Chocolate and strawberries: a winning combo

We came back from a couple of weeks out of town to discover that we’d just about missed our strawberry harvest. We don’t have all that many strawberry plants in our garden this year, but the berries we have ripened in the first week of June, and most had gone to the birds by the time we returned home. That was sad.

Eating the few luscious jewels left to us got me thinking about how nicely chocolate and strawberries go together and especially about my first encounter with chocolate-dipped strawberries.

A William Penn Shop special

For the first four years we were married, my husband and I lived in Philadelphia. In those days (way back in the mid-1970s) we couldn’t buy strawberries all year ’round, the way we can today. They were purely a late-spring and summer treat.

There was a gift store in Center City (which is what Philadelphians call their downtown) called the William Penn Shop, now long gone. For about two weeks every year, when strawberries came into season, the William Penn Shop sold the most stupendous chocolate strawberries. They were so special and so wonderful the shop would take out large ads in the daily papers to announce their availability.

They took the biggest, ripest berries they could find. They dunked them in fondant, coating the berries in a thick layer of creamy sweetness. Then they dunked them in dark chocolate, creating a chocolate shell that was at least a quarter-inch thick. They put each strawberry–now at least as big as your first–in a white gift box.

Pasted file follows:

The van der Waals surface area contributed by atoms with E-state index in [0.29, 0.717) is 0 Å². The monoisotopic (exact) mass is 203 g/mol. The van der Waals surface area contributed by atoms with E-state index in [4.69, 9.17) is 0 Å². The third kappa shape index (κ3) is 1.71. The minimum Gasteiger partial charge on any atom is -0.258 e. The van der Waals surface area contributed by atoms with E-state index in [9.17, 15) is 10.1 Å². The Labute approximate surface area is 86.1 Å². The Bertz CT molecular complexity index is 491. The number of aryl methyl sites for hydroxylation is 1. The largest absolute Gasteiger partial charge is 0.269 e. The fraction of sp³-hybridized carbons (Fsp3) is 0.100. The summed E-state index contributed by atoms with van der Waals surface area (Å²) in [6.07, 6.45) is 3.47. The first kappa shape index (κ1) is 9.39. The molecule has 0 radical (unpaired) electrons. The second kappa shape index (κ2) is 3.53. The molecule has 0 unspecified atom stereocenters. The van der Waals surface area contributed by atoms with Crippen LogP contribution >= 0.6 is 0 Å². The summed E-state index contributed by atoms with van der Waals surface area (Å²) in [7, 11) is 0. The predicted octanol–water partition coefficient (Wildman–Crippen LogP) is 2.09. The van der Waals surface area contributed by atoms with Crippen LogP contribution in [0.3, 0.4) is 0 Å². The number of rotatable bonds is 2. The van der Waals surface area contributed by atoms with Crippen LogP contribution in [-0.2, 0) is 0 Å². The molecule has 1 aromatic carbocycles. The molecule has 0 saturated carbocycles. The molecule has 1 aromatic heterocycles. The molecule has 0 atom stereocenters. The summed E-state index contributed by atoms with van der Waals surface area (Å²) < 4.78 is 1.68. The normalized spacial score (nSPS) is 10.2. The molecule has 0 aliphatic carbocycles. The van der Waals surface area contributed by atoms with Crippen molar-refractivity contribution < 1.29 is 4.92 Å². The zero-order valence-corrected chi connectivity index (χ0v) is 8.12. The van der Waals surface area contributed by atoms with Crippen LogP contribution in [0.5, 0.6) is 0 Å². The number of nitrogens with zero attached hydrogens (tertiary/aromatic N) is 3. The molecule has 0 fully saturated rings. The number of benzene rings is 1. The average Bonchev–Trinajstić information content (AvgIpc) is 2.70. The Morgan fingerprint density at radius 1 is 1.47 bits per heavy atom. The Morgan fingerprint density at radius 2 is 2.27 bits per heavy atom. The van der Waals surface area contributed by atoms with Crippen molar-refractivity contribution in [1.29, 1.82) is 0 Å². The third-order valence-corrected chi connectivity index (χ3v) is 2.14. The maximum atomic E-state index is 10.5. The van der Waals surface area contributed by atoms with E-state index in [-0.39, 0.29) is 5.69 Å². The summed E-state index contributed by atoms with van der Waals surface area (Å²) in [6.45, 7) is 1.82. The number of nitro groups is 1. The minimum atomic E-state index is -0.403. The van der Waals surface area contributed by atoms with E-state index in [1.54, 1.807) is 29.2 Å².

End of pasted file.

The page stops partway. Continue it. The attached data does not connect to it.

They cost at least $1 each, which was real money back then when my husband and I were earning about $7,000 a year between us as graduate assistants at Temple University. But every year we splurged because the chocolate strawberries were so incredible.

I couldn’t find anything about the William Penn Shop online, though a few of the other people who follow a Facebook group called Vintage Philadelphia responded to my query with fond memories.

In biological terms, strawberries are not actually berries. They’re actually “accessory fruits”–but who cares? They’re one of the most popular fruits in the world. You can put them on top of your cereal, mix them with yogurt, put them over ice cream, puree them into soup or slice them into salads. Strawberry jam is one of the most popular flavors.

A relatively recent development

As ubiquitous as they now seem, strawberries have been cultivated for only a few centuries.

Before that, people would eat wild strawberries. We have a lot of these in our yard–they’re weeds, but we tolerate them as ground cover because they’re not too bad looking. But I can’t imagine anyone eating the tiny sour fruits.

By the 1300s, Europeans were taking wild strawberries from the forests and growing them in gardens. Charles V, France’s king from 1364 to 1380, had 1,200 strawberry plants in his royal garden.

A new species of strawberry from North America was introduced to Europe in the 1600s and gradually spread through the continent. The first purely garden strawberry was a mix of the North American berry and one from Chile brought back by the French in the 1700s.